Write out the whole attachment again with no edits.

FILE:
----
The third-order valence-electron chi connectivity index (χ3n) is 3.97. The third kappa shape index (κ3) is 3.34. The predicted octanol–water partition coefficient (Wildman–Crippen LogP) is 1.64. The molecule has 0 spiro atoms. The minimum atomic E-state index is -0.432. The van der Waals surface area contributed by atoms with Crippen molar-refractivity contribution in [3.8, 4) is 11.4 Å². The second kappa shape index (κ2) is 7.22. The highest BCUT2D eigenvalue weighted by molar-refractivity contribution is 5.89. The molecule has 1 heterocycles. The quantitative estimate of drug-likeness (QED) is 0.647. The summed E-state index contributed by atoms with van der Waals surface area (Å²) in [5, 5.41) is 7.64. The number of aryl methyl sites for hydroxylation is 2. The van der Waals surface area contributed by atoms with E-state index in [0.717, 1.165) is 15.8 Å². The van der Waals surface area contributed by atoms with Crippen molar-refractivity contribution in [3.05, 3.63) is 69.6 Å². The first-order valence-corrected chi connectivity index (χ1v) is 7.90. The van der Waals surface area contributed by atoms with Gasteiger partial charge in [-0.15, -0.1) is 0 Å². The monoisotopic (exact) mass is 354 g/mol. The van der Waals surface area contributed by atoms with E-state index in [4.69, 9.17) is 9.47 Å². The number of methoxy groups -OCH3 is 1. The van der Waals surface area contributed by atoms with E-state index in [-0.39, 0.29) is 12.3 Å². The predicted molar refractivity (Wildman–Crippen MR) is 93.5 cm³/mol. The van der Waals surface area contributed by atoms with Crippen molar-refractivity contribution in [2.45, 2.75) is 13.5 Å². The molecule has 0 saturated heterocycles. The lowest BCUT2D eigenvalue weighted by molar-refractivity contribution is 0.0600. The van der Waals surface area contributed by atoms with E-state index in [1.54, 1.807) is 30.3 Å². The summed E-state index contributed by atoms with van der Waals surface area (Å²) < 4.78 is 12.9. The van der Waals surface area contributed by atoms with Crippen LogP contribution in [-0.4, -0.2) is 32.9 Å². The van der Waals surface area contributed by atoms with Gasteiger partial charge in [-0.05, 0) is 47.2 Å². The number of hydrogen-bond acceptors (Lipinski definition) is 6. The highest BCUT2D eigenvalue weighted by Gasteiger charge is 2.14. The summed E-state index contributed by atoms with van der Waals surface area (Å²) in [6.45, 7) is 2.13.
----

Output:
The third-order valence-electron chi connectivity index (χ3n) is 3.97. The third kappa shape index (κ3) is 3.34. The predicted octanol–water partition coefficient (Wildman–Crippen LogP) is 1.64. The molecule has 0 spiro atoms. The minimum atomic E-state index is -0.432. The van der Waals surface area contributed by atoms with Crippen molar-refractivity contribution in [3.8, 4) is 11.4 Å². The second kappa shape index (κ2) is 7.22. The highest BCUT2D eigenvalue weighted by molar-refractivity contribution is 5.89. The molecule has 1 heterocycles. The quantitative estimate of drug-likeness (QED) is 0.647. The summed E-state index contributed by atoms with van der Waals surface area (Å²) in [5, 5.41) is 7.64. The number of aryl methyl sites for hydroxylation is 2. The van der Waals surface area contributed by atoms with E-state index in [0.717, 1.165) is 15.8 Å². The van der Waals surface area contributed by atoms with Crippen molar-refractivity contribution in [3.05, 3.63) is 69.6 Å². The first-order valence-corrected chi connectivity index (χ1v) is 7.90. The van der Waals surface area contributed by atoms with Gasteiger partial charge in [-0.15, -0.1) is 0 Å². The monoisotopic (exact) mass is 354 g/mol. The van der Waals surface area contributed by atoms with E-state index in [4.69, 9.17) is 9.47 Å². The number of methoxy groups -OCH3 is 1. The van der Waals surface area contributed by atoms with E-state index in [-0.39, 0.29) is 12.3 Å². The predicted molar refractivity (Wildman–Crippen MR) is 93.5 cm³/mol. The van der Waals surface area contributed by atoms with Crippen molar-refractivity contribution in [2.45, 2.75) is 13.5 Å². The molecule has 0 saturated heterocycles. The lowest BCUT2D eigenvalue weighted by molar-refractivity contribution is 0.0600. The van der Waals surface area contributed by atoms with E-state index in [1.54, 1.807) is 30.3 Å². The summed E-state index contributed by atoms with van der Waals surface area (Å²) < 4.78 is 12.9. The van der Waals surface area contributed by atoms with Crippen LogP contribution in [-0.4, -0.2) is 32.9 Å². The van der Waals surface area contributed by atoms with Gasteiger partial charge in [-0.05, 0) is 47.2 Å². The number of hydrogen-bond acceptors (Lipinski definition) is 6. The highest BCUT2D eigenvalue weighted by Gasteiger charge is 2.14. The summed E-state index contributed by atoms with van der Waals surface area (Å²) in [6.45, 7) is 2.13.